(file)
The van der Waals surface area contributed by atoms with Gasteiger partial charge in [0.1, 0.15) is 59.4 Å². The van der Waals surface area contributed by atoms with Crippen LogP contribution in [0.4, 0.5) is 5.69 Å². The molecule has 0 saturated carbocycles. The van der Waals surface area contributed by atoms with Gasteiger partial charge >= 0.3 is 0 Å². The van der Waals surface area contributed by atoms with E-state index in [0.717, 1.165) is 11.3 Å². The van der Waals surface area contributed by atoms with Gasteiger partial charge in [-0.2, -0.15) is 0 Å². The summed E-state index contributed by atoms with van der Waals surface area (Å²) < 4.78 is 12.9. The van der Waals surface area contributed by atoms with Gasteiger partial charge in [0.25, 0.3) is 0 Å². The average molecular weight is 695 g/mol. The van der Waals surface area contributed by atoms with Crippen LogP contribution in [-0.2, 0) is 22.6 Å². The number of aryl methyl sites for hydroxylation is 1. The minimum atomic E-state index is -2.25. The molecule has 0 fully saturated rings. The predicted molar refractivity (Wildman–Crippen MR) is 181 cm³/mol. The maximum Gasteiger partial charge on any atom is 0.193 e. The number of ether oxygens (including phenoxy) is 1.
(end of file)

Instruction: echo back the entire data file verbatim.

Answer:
The van der Waals surface area contributed by atoms with Gasteiger partial charge in [0.1, 0.15) is 59.4 Å². The van der Waals surface area contributed by atoms with Crippen LogP contribution in [0.4, 0.5) is 5.69 Å². The molecule has 0 saturated carbocycles. The van der Waals surface area contributed by atoms with Gasteiger partial charge >= 0.3 is 0 Å². The van der Waals surface area contributed by atoms with E-state index in [0.717, 1.165) is 11.3 Å². The van der Waals surface area contributed by atoms with Gasteiger partial charge in [-0.2, -0.15) is 0 Å². The summed E-state index contributed by atoms with van der Waals surface area (Å²) < 4.78 is 12.9. The van der Waals surface area contributed by atoms with Gasteiger partial charge in [0.25, 0.3) is 0 Å². The average molecular weight is 695 g/mol. The van der Waals surface area contributed by atoms with Crippen LogP contribution in [-0.2, 0) is 22.6 Å². The number of aryl methyl sites for hydroxylation is 1. The minimum atomic E-state index is -2.25. The molecule has 0 fully saturated rings. The predicted molar refractivity (Wildman–Crippen MR) is 181 cm³/mol. The maximum Gasteiger partial charge on any atom is 0.193 e. The number of ether oxygens (including phenoxy) is 1.